Kjell Aleklett is the President of the Association for the Study of Peak Oil
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In the April 2004 issue of the magazine the Middle East I found a statement that Vice- President Dick Cheney had made in a speech at the London Institute of Petroleum Autumn lunch in 1999 when he was Chairman of Halliburton. A key passage from his speech was: “That means by 2010 we will need on the order of an additional fifty million barrels a day.”
It suggested that he was fully aware of the issue of peak oil. A full text of the talk had been available on the website of the Institute of Petroleum, but has now been removed (wwww.petroleum.co.uk/speeches.htm). Nevertheless, further research did bring to light a printed version, dated 24.08.00, as follows:
Dick Cheney: “From the standpoint of the oil industry obviously – and I’ll talk a little later on about gas – for over a hundred years we as an industry have had to deal with the pesky problem that once you find oil and pump it out of the ground you’ve got to turn around and find more or go out of business. Producing oil is obviously a self-depleting activity. Every year you’ve got to find and develop reserves equal to your output just to stand still, just to stay even. This is as true for companies as well in the broader economic sense it is for the world. A new merged company like Exxon-Mobil will have to secure over a billion and a half barrels of new oil equivalent reserves every year just to replace existing production. It’s like making one hundred per cent interest; discovering another major field of some five hundred million barrels equivalent every four months or finding two Hibernias a year. For the world as a whole, oil companies are expected to keep finding and developing enough oil to offset our seventy one million plus barrel a day of oil depletion, but also to meet new demand. By some estimates there will be an average of two per cent annual growth in global oil demand over the years ahead along with conservatively a three per cent natural decline in production from existing reserves. That means by 2010 we will need on the order of an additional fifty million barrels a day. So where is the oil going to come from? Governments and the national oil companies are obviously in control of about ninety per cent of the assets. Oil remains fundamentally a government business. While many regions of the world offer greet oil opportunities, the Middle East with two thirds of the world’s oil and the lowest cost, is still where the prize ultimately lies, even though companies are anxious for greeter access there, progress continues to be slow. ( Bold by the auther)”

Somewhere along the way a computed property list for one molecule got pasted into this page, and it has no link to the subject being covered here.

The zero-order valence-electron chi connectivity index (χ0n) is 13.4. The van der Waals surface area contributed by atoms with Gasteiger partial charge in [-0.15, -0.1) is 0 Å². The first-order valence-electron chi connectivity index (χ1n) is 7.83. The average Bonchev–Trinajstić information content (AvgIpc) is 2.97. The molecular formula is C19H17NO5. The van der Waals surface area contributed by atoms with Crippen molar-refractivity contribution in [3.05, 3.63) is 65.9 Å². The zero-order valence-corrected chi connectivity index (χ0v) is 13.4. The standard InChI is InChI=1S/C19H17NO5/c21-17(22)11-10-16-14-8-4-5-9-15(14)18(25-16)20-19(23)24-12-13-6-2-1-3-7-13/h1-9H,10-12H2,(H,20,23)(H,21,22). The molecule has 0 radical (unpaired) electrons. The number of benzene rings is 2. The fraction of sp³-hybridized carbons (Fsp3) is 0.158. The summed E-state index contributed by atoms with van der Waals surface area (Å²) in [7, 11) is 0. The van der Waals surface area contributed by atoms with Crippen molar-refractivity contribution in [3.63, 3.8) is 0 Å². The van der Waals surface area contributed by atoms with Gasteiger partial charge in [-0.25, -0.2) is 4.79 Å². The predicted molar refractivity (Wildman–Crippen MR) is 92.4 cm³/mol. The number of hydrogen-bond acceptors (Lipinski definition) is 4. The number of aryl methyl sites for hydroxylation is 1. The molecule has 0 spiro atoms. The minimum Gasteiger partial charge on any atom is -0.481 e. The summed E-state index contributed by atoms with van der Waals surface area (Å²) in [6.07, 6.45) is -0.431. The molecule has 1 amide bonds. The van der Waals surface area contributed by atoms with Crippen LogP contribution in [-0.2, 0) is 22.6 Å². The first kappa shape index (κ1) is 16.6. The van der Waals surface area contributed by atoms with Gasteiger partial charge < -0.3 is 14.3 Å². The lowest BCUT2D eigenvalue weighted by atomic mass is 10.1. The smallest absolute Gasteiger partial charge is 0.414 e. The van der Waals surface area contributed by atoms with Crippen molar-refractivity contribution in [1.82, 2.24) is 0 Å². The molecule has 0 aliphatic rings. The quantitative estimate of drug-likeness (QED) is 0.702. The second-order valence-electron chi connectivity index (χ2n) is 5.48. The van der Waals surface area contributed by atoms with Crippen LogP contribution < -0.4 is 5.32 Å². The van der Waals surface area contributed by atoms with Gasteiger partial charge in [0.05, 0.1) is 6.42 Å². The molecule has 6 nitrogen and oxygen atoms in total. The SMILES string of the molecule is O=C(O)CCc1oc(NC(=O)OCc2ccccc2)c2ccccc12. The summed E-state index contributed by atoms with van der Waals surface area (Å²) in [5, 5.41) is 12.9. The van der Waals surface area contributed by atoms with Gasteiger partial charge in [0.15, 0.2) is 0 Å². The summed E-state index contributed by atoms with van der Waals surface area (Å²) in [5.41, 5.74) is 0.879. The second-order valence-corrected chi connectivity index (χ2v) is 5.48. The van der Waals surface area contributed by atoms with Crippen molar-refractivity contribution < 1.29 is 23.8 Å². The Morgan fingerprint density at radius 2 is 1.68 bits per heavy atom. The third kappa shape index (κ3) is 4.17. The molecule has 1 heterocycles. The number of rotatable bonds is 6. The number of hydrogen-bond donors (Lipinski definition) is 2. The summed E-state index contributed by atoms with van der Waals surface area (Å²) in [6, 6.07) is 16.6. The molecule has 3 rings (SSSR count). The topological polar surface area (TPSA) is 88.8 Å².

To understand the magnitude of the problem that Dick Cheney is addressing we can compare “fifty million barrels a day” with the total production coming from the six countries bordering the Persian Gulf (Saudi Arabia, Iran, Iraq, United Arab Emirates,
Kuwait and Qatar), that in 2001 produced 22,4 million barrels per day (Energy Information Administration).
Harry J. Longwell, director and executive Vice-President of Exxon-Mobil, later confirmed this number (World Energy, Vol5 No3, 2002): “The catch is that while demand increases, existing production declines. To put a number on it, we expect that by 2010 about half the daily volume needed to meet projected demand is not on production today – and that’s the challenge facing producers.”
Jon Thompson, President of Exxon-Mobil Exploration Company, has also confirmed the fact that the world needs this additional oil. He told the shareholders in 2003 that “In other words, by 2015, we will need to find, develop and produce a volume of new oil and gas that is equal to eight out of every 10 barrels being produced today.” In 2001 was the consumption 77.1 billion barrels per day (Energy Information Administration) and 80 percent of that is more than 60 million barrels per day.
The next question to ask is where the oil industry can find this huge amount of new oil. Let’s go back to the speech by Dick Cheney: “It is true that technology, privatization and the opening up of a number of countries have created many new opportunities in areas around the world for various oil companies, but looking back to the early 1990’s, expectations were that significant amounts of the world’s new resources would come from such areas as the former Soviet Union and from China. Of course that didn’t turn out quite as expected.”
As the demand from China is said to be one of the reasons for the increasing price of crude oil, The Uppsala Hydrocarbon Depletion Study Group (UHDSG), models China’s production as indicated in Figure 1. Although there are conflicting reports, we think that the best number for remaining reserves in 2003 was 25.7 billions barrels. The peak of discovery was in 1960 and 73 percent of the discoveries were in giant fields. The evidence suggests that production in China peaked last year giving depletion rate of 3.7 percent. With China’s internal demand soaring, Cheney is right not to expect exports from China.
There is no doubt where Dick Cheney thinks the oil is to be found: “While many regions of the world offer greet oil opportunities, the Middle East with two thirds of the world’s oil and the lowest cost, is still where the prize ultimately lies”.